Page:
Monday, November 22, 2010

Iraq was not Inevitable

In this post, I am going to talk further on the theme of today's class; was the invasion of Iraq inevitable. Though I have been trying to stay unbiased in my posts for a while, some of my bias may come out here, so I apologize. So was the Iraq war inevitable? Of course it wasn't.

In class today we talked about the National Security Report of 2002. The report outlines that the goal of the U.S. is to protect against terrorists and tyrants, preserve peace with our allies, and extend peace through democratization. In addition, the report outlines the use of preventative and pre-emptive strikes, and the necessity to keep WMDs out of terrorist hands.

Now I agree with almost all of this, especially in the age of non-state actors. However, how does Iraq tie into this? Its something called broad misunderstanding and poor decision making.

The Bush administration successfully toppled the Taliban government in Afghanistan. The people were supportive and a new, democratic (on paper) government was installed. The administration thought the same would apply to Iraq. Similar features of an autocratic regime  further augmented this idea. Iraq was a threat to our allies in the region, in addition to being a thorn in our side since 1991. This could'nt have been more of a misunderstanding. Administration officials didn't see Iraqi politics was fragile, and they grossly miscalculated.

I think the individuals in charge, President Bush, Vice President Dick Cheney, Paul Wolfowitz, Secretary of Defense Rumsfeld and others are more responsible for the invasion. Almost all were involved in the Gulf war of 1991; Cheney was Secretary of Defense. I think there was an psychological component, a vendetta, agaisnt Iraq. When you are in charge of the most powerful nation in the world, you don't let psycological vendettas or biases get in the way of your decision making. This factor, I think was the most important.

Iraq wasn't inevitable, it was a choice. The NRS of 2002 just provided the pretext to do it. It cost us billions of dollars and thousands of lives. Was it worth it?

(pretty cool picture, isn't it?)


  1. interesting. a.I'm a bit confused by the contradiction between "So was the war in Iraq inevitable? Of course it was," at the beginning and "Iraq wasn't inevitable; it was a choice" at the end...? b.While I agree that Hussein was quite demonized, I feel as though there's been an undue amount of emphasis placed on Bush's statement re. Bush sr., as seen in the article you linked there - risks boiling down something very complicated to little more than "vendetta." Regardless, we are also only human - I think it's inevitable that psychological factors play some role, though I find it unfair to simplify matters in saying that they play the deciding factor without noting the multitude of other factors involved.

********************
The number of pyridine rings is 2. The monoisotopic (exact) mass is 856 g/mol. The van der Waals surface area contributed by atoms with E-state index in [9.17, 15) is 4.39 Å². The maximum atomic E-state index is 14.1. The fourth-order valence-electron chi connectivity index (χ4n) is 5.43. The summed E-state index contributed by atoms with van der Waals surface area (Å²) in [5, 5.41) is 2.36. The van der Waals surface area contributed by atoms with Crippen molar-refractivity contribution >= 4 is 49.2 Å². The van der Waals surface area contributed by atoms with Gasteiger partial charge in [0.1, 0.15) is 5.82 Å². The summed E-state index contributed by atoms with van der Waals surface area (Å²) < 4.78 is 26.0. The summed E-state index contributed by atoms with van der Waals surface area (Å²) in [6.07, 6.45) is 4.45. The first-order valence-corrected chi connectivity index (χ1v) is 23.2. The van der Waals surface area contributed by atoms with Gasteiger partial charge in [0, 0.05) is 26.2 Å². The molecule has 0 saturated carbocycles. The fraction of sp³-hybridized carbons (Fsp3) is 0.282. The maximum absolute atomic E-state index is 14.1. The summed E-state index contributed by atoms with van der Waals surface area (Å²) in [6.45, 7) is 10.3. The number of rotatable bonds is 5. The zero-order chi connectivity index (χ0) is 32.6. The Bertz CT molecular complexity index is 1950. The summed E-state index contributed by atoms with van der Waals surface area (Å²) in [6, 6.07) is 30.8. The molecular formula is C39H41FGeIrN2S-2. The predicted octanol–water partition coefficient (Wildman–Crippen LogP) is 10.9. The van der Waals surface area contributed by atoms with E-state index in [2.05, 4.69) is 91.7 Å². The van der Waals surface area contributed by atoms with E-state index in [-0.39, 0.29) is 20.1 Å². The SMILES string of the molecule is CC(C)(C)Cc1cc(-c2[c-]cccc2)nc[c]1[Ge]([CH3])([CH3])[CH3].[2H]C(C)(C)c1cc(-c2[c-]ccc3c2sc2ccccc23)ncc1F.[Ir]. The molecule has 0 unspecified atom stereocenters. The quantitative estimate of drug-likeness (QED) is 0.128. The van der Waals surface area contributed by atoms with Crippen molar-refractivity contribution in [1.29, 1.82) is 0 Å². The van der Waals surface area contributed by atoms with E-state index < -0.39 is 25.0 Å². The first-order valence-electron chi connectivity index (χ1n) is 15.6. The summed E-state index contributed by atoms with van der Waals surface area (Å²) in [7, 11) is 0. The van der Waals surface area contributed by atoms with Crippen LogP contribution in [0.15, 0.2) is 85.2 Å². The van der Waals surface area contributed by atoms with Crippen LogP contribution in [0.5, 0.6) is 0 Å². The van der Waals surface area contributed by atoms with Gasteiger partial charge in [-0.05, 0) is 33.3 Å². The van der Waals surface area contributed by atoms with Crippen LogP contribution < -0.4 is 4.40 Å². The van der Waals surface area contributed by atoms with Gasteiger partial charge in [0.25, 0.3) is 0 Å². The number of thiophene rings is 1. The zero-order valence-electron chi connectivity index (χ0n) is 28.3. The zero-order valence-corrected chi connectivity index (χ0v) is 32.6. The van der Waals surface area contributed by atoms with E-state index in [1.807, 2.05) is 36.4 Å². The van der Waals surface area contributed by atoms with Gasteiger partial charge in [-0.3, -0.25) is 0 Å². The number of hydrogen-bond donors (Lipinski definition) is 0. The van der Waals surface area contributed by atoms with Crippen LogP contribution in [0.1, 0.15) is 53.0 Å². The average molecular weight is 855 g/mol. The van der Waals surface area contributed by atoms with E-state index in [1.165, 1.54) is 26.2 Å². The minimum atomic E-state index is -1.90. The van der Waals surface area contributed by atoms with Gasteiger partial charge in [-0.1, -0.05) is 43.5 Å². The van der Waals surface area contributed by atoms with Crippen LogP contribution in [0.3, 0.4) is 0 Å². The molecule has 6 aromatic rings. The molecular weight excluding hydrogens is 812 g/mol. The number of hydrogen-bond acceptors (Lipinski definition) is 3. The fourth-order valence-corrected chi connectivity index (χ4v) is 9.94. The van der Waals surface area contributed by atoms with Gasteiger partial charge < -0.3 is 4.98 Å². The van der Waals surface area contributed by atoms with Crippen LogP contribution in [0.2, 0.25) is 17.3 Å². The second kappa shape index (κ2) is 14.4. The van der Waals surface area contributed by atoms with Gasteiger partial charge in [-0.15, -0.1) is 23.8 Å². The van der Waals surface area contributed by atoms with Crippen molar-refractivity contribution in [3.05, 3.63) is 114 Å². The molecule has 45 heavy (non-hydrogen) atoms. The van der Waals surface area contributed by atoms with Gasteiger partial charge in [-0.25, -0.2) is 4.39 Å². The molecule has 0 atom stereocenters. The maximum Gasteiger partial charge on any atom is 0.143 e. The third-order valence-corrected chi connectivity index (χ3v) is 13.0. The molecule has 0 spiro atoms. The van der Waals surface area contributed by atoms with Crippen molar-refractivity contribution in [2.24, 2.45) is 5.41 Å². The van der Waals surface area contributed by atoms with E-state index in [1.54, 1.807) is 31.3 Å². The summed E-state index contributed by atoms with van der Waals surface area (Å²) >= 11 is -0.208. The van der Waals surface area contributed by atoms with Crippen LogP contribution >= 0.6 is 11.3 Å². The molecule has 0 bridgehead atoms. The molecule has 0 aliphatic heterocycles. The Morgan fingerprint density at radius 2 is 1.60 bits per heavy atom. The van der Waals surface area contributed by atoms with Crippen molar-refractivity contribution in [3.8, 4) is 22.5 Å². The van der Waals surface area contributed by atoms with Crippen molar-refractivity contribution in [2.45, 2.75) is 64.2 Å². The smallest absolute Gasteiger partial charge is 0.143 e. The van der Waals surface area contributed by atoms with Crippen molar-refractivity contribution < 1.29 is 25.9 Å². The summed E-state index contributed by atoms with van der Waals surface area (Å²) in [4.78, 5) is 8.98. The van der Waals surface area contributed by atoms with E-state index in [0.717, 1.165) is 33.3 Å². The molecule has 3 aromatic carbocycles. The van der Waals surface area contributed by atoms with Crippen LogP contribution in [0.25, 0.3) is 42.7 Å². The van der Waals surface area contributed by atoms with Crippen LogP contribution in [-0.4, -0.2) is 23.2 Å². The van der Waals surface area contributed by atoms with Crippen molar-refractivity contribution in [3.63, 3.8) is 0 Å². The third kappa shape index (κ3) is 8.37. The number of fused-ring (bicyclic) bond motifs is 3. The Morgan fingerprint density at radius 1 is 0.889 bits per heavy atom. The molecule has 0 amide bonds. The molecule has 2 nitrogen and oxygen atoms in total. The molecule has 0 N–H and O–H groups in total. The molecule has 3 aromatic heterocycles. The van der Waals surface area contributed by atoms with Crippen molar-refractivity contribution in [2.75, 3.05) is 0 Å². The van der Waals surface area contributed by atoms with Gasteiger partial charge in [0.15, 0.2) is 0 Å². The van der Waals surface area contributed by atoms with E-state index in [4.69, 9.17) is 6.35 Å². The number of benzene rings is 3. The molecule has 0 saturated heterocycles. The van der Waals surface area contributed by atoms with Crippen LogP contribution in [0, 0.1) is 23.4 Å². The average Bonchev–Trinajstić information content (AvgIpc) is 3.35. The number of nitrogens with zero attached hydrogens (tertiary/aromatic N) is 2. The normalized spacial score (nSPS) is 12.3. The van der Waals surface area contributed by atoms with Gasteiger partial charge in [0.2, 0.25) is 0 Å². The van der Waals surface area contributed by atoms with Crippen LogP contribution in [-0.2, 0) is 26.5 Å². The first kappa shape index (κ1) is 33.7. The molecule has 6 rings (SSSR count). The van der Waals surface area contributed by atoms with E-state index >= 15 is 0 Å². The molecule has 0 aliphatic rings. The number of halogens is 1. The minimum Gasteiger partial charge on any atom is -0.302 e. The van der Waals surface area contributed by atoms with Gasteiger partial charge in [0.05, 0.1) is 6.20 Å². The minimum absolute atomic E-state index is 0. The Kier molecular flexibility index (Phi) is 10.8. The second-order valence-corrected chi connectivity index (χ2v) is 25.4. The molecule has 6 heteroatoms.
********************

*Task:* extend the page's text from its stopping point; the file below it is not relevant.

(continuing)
I'd also be curious to what you think, then, of the apparent message of the National Security Strategy (NSS). It seems fairly obvious that you disagree with the ultimate decision re. Iraq; because you consider the NSS to be the pretext for that, do you also disagree with the strategy presented in that, or just the implementation?

  2. thanks for pointing the beginning statement out... made a typo, but I fixed it. I wasn't trying to just boil the situation down to that exact quote, I just linked it to give an example of what I meant by the psychological factor. Not to belittle other actions which prompted the invasion, but I think that factor is important because it was one of the main deciding factors to choose Iraq. If the war had happened with Syria or Saudi Arabia, who's to say that president Bush wouldn't have invaded them instead?

    In regards to the NSS, the concepts are correct in my view. As you pointed out, the way the Bush administration went about implementing those concepts is my point of contention. There are other ways the administration could have handled it, and I think they decided to take a neo-con approach to the invasion, rather than a potential multilateral approach as his father did.

  3. One could argue that they attempted to take a multilateral approach - going to the UNSC etc - which is in line with what Gaddis saw in the Strategy. But unlike 1990-1 or the case of Afghanistan, there was no broad consensus on the need for action, no common agreement that Iraq presented an urgent threat.

  4. Oddly enough this was one of many topics that came up during Thanksgiving Dinner at my house this year.

    The main idea that was expressed in the conversation was that President Bush and his cabinet had an agenda or "vendetta" against Iraq.

    However, I believe another strong motive from President Bush and his team was not only to use the war in Iraq as revenge but as an example to push democracy in the Middle East. The events of 9/11 and the invasion of Afghanistan were also important factors leading towards the war in Iraq. In response to fighting terrorism and tyranny like in Afghanistan, the American platform pushed for democracy in the Middle East in order to resolve terrorism.

    One can argue if going to Iraq did/did not spread democratic values to the Middle East. War (hard power) provided the catalyst for spreading democracy through soft power tools, but I think the effects of the actual war have not been resolved and it’s hard to measure the effectiveness of democracy in Iraq today.

    Going back to the initial idea of invading Iraq for revenge, I think it was defiantly a combination of factors that made Iraq the perfect state to invade after Afghanistan – suspicion of nuclear weapons, supporting terrorism, unstable government, location, sentiments of American politicians about Iraq, and a push for democracy in the Middle East.